Complainant is the owner of several trademarks registrations for the term ALLIANZ which is used to distinguish Allianz’s products and services for over 100 years.
Complainant has the ALLIANZ mark registered and protected worldwide.
5. Parties’ Contentions
Complainant argues that the Disputed Domain Name <allianzsecuritypro.com> is confusingly similar to the trademark ALLIANZ, in which Complainant has rights.
Complainant asserts that the Internet user will recognize the famous corporate name and trademark of Complainant since the descriptor “security” is consistent with the expectations of potential clients interested in products and services of Complainant and the expectations of the Internet users. Complainant also asserts that Respondent’s use of the mark ALLIANZ in combination with “securitypro” creates confusion among Internet users.
Complainant states that the highly distinctive character of Complainant’s mark has already been ascertained by different authorities, e.g. the Oberlandesgericht Munchen (Higher Regional Court of Munich) in a decision of November 25, 1999 and The Office for Harmonization in the Internal Market in another case.
Complainant also cites various UDRP decisions of cases such as,Allianz SE v Avto VAZ, NAF Claim No. FA 1275992 <allianz-realestate.com>; Allianz SE v. Well Domains are either owned by us or Client Managed, WIPO Case No. D2008-0535 <allianzfinance.com> as well as the decision Allianz SE v. RAKSHITA MERCANTILE PRIVATE LIMITED, NAF Claim No. FA 1277743 for <allianzcarinsurance.com> and Allianz SE v. Todd Hylton, NAF Claim No. FA 1277634 <allianzinsurance.com>, all of which were successful for Complainant.
Complainant states that following the registration of the disputed domain name on February 15, 2012, Respondent started using it as a site for offering - pro forma - services of a security company in New York, United States. However, Complainant argues that “the structure and the content of the homepage show that the main purpose of the site is to attract people seeking for work and for a job. In bold letters Respondent congratulates the Internet users as follows: “Congratulations on your decision to embrace a career as a security guard - a field where there is high demand and plenty of opportunities for employment”.” Complainant alleges that “according to the numerous rip off-reports in the Internet (please refer to www.ripoffreport.com), all people trusting in this promise will be badly disappointed. Moreover, they might even get cheated. […] The latest complaint of June 27, 2012 has been posted under the headline “Allianz security thieves, robbers, liars, inconsistent, illegitimate”. In the complaint of March 17, 2012 it is warned that “They are the original B&B security group and going by different names to lure u into their office”.”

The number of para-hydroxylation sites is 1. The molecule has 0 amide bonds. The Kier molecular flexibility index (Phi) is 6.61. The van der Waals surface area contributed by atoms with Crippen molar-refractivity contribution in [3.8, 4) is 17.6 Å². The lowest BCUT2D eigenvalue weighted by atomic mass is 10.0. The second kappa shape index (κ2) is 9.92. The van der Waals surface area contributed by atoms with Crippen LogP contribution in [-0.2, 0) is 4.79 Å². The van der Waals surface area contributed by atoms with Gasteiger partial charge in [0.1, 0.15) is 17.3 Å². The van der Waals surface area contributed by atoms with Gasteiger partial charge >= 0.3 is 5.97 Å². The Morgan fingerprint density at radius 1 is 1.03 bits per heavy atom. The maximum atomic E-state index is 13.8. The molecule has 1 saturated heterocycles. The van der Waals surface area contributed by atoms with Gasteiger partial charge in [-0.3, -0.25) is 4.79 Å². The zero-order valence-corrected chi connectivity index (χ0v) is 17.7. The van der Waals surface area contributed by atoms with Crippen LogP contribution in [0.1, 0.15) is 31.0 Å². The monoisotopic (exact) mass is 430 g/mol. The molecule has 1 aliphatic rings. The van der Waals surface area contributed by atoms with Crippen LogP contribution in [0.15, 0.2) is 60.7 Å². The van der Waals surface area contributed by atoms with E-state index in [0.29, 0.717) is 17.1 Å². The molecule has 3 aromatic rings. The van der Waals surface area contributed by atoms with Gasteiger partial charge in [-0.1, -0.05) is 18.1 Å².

Complainant asserts that “the Special Investigation Unit (SID) of our US subsidiary Allianz Life has also been informed by a person who has rightly assumed that people will associate Allianz Security with our Allianz Group”.
Complainant states that Respondent has no rights or legitimate interests with respect to the ALLIANZ mark or the goodwill that Complainant has developed in its mark. According to Complainant, Respondent holds no trademark registrations for any ALLIANZ mark and has never received a license or any other form of authorization or consent from Complainant to make use of the ALLIANZ mark. Therefore, Respondent has no rights or legitimate interests in the Disputed Domain Name. Respondent’s activities do not correspond to any other circumstances set forth in the Policy, paragraph 4(c), that would evidence any rights or legitimate interests with respect to the Disputed Domain Name. Also, Complainant asserts that before any notice to him of this dispute, Respondent did not use the Disputed Domain Name in connection with a bona fide offering of goods or services, Policy, paragraph 4(c)(i). Furthermore, Respondent is not commonly known by the Disputed Domain Name, Policy, paragraph 4(c)(ii). Complainant states that there is no information connecting Respondent with the Disputed Domain Name to be found on the website itself. Complainant also asserts that its prior rights would bar Respondent from being known by the Disputed Domain Name. Respondent is also not making legitimate noncommercial or fair use of the Disputed Domain Name, Policy, paragraph 4(c)(iii). Respondent is using the Disputed Domain Name solely for commercial purposes. Thus, any possibility of a noncommercial fair use is excluded.
For all the above reasons, Complainant contends that Respondent has no rights or legitimate interests in the Disputed Domain Name.